Inhibition of central leukotrienes and nitric oxide production affects vasopressin secretion induced by polymicrobial sepsis
© BioMed Central Ltd 2007
Published: 26 September 2007
Sepsis induces an increase in vasopressin (AVP) secretion and massive production of inflammatory mediators, including leukotrienes (LTs) and nitric oxide (NO), which are also produced in the brain and may affect the neuroendocrine system. Our aim was to study the role of central LTs and NO in AVP secretion during polymicrobial sepsis induced by cecal ligation and puncture (CLP).
Male Wistar rats (250–280 g) received an intracerebroventricular injection of MK-886 (1 μg/kg), an LT biosynthesis inhibitor, or L-NAME (250 μg), an NO synthase inhibitor. Controls received a carrier injection before CLP, or were only sham operated. In one group of animals, survival was monitored for 5 days. In another group, the animals were decapitated at 4, 6 or 24 hours after surgery and blood was collected for measurements of hematocrit, plasma nitrate (NOx) and AVP levels.
CLP caused an increase in plasma AVP levels in the initial phase of sepsis, which was blocked by the central administration of MK-886 and was elevated by intracerebroventricular-injected L-NAME (P < 0.05). This contrasted with the final phase of sepsis, when plasma AVP remained at basal levels and was not altered by the administration of LT and NO blockers. The gradual increase in NOx levels was reduced by MK-886 and blocked by L-NAME. The increase in hematocrit caused by CLP was diminished (P < 0.05) by L-NAME injection, but was not modified by central administration of MK-886. The low survival rates observed after CLP were improved by the central administration of both drugs (P < 0.05).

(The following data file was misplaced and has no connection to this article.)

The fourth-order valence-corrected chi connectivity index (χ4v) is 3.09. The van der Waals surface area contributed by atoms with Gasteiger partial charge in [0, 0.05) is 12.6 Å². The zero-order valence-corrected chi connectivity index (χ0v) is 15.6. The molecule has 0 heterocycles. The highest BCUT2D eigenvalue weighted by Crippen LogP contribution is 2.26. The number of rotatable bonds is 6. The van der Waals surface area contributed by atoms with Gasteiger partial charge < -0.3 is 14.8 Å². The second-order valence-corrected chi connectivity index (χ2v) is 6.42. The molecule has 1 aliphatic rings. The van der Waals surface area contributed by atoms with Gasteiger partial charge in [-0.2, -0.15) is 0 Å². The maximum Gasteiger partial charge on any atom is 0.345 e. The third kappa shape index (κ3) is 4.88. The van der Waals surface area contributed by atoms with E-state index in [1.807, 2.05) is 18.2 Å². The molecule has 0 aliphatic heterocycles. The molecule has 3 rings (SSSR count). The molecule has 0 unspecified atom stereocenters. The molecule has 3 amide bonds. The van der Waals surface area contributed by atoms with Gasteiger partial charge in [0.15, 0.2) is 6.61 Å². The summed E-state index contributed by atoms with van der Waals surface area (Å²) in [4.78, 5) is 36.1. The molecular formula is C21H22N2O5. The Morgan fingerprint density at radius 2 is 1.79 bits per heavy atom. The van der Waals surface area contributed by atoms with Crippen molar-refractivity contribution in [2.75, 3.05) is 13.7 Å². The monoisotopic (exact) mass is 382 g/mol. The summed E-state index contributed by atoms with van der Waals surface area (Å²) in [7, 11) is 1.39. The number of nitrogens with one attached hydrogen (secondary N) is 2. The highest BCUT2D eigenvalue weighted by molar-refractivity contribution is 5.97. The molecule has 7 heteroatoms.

These results suggest that central LTs and NO differentially affect AVP secretion during CLP-induced experimental sepsis.
Supported by FAPESP.